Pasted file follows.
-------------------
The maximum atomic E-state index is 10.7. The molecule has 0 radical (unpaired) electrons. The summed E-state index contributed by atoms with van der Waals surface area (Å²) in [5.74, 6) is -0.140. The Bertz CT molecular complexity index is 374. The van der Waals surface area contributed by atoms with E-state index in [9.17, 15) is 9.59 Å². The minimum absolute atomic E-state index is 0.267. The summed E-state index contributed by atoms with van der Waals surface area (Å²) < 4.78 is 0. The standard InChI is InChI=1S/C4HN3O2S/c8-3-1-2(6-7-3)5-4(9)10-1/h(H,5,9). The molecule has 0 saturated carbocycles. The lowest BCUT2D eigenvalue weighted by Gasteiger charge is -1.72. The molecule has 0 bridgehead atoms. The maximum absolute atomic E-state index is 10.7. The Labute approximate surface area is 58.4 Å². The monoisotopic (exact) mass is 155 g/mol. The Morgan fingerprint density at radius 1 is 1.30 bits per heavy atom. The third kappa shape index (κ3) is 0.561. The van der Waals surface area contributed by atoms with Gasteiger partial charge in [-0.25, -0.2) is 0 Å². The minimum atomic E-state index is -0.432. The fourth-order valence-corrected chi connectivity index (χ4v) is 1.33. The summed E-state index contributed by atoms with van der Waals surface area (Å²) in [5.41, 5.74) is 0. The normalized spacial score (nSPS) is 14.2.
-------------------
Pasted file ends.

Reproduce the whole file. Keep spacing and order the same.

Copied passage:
The maximum atomic E-state index is 10.7. The molecule has 0 radical (unpaired) electrons. The summed E-state index contributed by atoms with van der Waals surface area (Å²) in [5.74, 6) is -0.140. The Bertz CT molecular complexity index is 374. The van der Waals surface area contributed by atoms with E-state index in [9.17, 15) is 9.59 Å². The minimum absolute atomic E-state index is 0.267. The summed E-state index contributed by atoms with van der Waals surface area (Å²) < 4.78 is 0. The standard InChI is InChI=1S/C4HN3O2S/c8-3-1-2(6-7-3)5-4(9)10-1/h(H,5,9). The molecule has 0 saturated carbocycles. The lowest BCUT2D eigenvalue weighted by Gasteiger charge is -1.72. The molecule has 0 bridgehead atoms. The maximum absolute atomic E-state index is 10.7. The Labute approximate surface area is 58.4 Å². The monoisotopic (exact) mass is 155 g/mol. The Morgan fingerprint density at radius 1 is 1.30 bits per heavy atom. The third kappa shape index (κ3) is 0.561. The van der Waals surface area contributed by atoms with Gasteiger partial charge in [-0.25, -0.2) is 0 Å². The minimum atomic E-state index is -0.432. The fourth-order valence-corrected chi connectivity index (χ4v) is 1.33. The summed E-state index contributed by atoms with van der Waals surface area (Å²) in [5.41, 5.74) is 0. The normalized spacial score (nSPS) is 14.2.